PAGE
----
Famed as Japan's first Antarctic observation ship, “Soya” was launched in
1938 as an ice-strengthened cargo ship destined for the former USSR, but it
was christened as the Japanese cargo ship “Chiryou-maru”urged by
in 1940, the “Chiryo-maru” was made a special duty ship of the former
Imperial Japanese Navy. After miraculously surviving the World War II,
“Soya”served as a repatriation ship and a lighthouse supply ship. Then, in 1956 it
underwent large-scale remodeling as an ice-breaker for Antarctic observation
and set course for the Antarctic. “Soya” shuttled between Japan and the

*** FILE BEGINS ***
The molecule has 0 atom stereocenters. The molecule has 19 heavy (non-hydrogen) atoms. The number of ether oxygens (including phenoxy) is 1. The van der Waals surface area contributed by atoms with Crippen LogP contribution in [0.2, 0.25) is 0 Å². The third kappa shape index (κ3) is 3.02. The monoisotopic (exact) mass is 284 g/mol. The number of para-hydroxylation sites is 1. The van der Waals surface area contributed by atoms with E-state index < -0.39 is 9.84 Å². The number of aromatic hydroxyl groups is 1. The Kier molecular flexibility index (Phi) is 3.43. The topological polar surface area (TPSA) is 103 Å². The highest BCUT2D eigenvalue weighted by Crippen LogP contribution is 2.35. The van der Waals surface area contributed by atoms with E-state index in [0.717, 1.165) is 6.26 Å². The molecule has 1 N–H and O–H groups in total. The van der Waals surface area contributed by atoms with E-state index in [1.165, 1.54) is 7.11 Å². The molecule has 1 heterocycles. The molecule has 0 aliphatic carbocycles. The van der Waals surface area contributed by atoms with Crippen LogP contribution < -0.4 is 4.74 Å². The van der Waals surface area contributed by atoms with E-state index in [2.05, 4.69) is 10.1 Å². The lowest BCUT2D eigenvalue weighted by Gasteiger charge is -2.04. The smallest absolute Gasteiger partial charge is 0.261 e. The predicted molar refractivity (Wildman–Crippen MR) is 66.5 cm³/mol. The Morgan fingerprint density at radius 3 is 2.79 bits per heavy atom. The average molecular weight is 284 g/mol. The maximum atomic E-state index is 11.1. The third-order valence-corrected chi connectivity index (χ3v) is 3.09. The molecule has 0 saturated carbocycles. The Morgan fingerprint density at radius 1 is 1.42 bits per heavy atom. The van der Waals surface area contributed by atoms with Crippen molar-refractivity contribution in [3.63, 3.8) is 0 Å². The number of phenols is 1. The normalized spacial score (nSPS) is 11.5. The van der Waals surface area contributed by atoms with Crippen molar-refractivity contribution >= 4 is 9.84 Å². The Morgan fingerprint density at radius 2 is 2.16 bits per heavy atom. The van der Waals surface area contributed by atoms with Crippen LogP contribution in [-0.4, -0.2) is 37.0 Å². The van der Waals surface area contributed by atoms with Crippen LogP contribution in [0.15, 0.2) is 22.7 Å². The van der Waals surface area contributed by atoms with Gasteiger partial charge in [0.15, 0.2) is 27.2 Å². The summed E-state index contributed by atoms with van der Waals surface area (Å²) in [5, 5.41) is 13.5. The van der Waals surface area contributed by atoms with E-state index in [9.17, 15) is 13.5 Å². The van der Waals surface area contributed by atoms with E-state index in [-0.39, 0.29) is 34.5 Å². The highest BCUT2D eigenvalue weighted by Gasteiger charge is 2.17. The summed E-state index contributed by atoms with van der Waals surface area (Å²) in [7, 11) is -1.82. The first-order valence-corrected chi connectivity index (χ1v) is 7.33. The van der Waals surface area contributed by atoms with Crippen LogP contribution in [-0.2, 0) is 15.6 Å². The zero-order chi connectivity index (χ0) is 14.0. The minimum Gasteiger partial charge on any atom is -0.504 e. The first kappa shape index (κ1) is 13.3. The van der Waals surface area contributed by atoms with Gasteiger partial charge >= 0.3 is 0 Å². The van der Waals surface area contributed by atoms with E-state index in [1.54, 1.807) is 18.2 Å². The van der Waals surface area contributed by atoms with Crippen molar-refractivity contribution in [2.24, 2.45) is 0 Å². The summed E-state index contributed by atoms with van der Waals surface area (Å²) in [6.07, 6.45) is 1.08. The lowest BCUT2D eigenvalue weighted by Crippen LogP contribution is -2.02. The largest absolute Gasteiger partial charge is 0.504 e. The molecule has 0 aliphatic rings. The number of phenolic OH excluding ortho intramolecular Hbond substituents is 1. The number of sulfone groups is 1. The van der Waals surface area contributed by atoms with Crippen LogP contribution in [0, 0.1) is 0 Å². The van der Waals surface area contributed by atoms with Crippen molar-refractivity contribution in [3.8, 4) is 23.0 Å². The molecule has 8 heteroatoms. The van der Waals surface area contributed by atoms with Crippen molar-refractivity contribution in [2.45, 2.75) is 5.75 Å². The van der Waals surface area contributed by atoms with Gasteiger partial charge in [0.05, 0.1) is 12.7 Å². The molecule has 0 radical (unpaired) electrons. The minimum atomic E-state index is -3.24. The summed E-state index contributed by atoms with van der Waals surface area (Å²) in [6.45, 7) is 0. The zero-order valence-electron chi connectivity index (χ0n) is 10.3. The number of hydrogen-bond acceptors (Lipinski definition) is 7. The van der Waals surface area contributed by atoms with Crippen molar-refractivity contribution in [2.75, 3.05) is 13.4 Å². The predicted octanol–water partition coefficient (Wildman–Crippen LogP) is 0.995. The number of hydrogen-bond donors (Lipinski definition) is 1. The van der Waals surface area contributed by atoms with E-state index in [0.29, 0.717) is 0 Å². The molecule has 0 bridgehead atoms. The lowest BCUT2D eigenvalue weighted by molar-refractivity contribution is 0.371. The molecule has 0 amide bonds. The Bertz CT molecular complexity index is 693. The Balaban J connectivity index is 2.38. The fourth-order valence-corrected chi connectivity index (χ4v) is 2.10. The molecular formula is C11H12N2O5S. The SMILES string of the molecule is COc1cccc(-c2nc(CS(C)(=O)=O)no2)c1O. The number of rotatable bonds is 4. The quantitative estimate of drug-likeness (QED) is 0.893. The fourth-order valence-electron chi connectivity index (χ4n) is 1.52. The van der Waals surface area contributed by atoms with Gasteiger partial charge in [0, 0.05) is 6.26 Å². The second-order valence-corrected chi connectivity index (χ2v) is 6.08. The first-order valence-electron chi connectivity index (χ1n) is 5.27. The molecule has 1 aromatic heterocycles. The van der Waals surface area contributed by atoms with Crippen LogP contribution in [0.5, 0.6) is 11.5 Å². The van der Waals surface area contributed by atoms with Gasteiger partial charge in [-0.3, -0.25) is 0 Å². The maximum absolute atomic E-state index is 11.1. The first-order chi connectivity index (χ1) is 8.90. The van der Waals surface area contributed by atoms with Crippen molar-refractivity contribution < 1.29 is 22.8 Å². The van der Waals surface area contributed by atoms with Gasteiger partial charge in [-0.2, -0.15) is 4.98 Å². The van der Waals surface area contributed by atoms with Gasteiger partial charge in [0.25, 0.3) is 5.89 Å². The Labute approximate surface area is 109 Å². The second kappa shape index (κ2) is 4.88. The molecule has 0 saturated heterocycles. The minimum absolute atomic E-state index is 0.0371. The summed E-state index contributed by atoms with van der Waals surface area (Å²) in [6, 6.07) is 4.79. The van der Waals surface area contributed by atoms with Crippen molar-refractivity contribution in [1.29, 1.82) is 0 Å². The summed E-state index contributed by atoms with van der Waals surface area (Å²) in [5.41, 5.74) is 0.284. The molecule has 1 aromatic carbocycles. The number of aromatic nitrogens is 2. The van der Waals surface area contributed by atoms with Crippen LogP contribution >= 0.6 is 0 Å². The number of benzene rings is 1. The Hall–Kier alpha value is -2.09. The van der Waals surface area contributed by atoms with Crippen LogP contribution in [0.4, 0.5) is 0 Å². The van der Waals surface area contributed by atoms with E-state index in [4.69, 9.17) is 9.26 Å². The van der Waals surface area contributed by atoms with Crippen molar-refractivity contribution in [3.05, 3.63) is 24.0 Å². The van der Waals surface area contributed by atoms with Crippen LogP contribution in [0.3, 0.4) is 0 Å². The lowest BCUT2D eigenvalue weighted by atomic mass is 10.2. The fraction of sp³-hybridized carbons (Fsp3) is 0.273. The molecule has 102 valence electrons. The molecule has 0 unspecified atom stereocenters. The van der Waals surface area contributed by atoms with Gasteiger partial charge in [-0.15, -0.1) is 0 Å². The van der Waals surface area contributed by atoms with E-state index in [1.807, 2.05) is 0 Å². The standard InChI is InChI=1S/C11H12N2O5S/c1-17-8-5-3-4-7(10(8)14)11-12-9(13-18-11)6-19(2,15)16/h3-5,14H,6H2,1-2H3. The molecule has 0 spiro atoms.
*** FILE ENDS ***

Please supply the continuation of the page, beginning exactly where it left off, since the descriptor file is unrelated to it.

Antarctic six times and provided support for the construction of Showa Base,
for Japan's first Antarctic wintering team and for many other operations
related to Antarctic observation. Afterwards, “Soya” served as a patrol boat in
Hokkaido where it made maximum use of its ice-breaking capacity.
Taken out of service in 1978, “Soya” is currently preserved and exhibited at the Museum
of Maritime Science where it is open to the public.